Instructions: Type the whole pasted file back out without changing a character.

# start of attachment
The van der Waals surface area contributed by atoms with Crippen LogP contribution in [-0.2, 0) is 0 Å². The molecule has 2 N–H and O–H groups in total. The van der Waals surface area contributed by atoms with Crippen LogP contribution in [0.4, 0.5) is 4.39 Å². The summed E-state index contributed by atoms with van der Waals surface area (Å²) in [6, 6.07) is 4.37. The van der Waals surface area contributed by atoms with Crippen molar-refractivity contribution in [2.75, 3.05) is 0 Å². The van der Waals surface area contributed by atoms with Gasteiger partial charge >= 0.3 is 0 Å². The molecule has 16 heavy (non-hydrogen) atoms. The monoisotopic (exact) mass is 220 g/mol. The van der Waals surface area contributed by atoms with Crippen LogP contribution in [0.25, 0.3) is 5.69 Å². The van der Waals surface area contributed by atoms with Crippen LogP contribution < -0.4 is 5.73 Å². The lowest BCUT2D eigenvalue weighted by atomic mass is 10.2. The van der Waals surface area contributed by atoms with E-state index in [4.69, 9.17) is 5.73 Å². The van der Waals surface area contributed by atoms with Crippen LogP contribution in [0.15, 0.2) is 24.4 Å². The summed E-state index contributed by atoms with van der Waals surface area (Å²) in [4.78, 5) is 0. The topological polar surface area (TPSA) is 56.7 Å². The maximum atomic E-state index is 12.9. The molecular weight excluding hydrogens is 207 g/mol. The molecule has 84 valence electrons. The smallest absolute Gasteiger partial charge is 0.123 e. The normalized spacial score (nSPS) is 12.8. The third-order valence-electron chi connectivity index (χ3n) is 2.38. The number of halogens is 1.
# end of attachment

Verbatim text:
The van der Waals surface area contributed by atoms with Crippen LogP contribution in [-0.2, 0) is 0 Å². The molecule has 2 N–H and O–H groups in total. The van der Waals surface area contributed by atoms with Crippen LogP contribution in [0.4, 0.5) is 4.39 Å². The summed E-state index contributed by atoms with van der Waals surface area (Å²) in [6, 6.07) is 4.37. The van der Waals surface area contributed by atoms with Crippen molar-refractivity contribution in [2.75, 3.05) is 0 Å². The van der Waals surface area contributed by atoms with Gasteiger partial charge >= 0.3 is 0 Å². The molecule has 16 heavy (non-hydrogen) atoms. The monoisotopic (exact) mass is 220 g/mol. The van der Waals surface area contributed by atoms with Crippen LogP contribution in [0.25, 0.3) is 5.69 Å². The van der Waals surface area contributed by atoms with Crippen LogP contribution < -0.4 is 5.73 Å². The lowest BCUT2D eigenvalue weighted by atomic mass is 10.2. The van der Waals surface area contributed by atoms with E-state index in [4.69, 9.17) is 5.73 Å². The van der Waals surface area contributed by atoms with Crippen LogP contribution in [0.15, 0.2) is 24.4 Å². The summed E-state index contributed by atoms with van der Waals surface area (Å²) in [4.78, 5) is 0. The topological polar surface area (TPSA) is 56.7 Å². The maximum atomic E-state index is 12.9. The molecular weight excluding hydrogens is 207 g/mol. The molecule has 84 valence electrons. The smallest absolute Gasteiger partial charge is 0.123 e. The normalized spacial score (nSPS) is 12.8. The third-order valence-electron chi connectivity index (χ3n) is 2.38. The number of halogens is 1.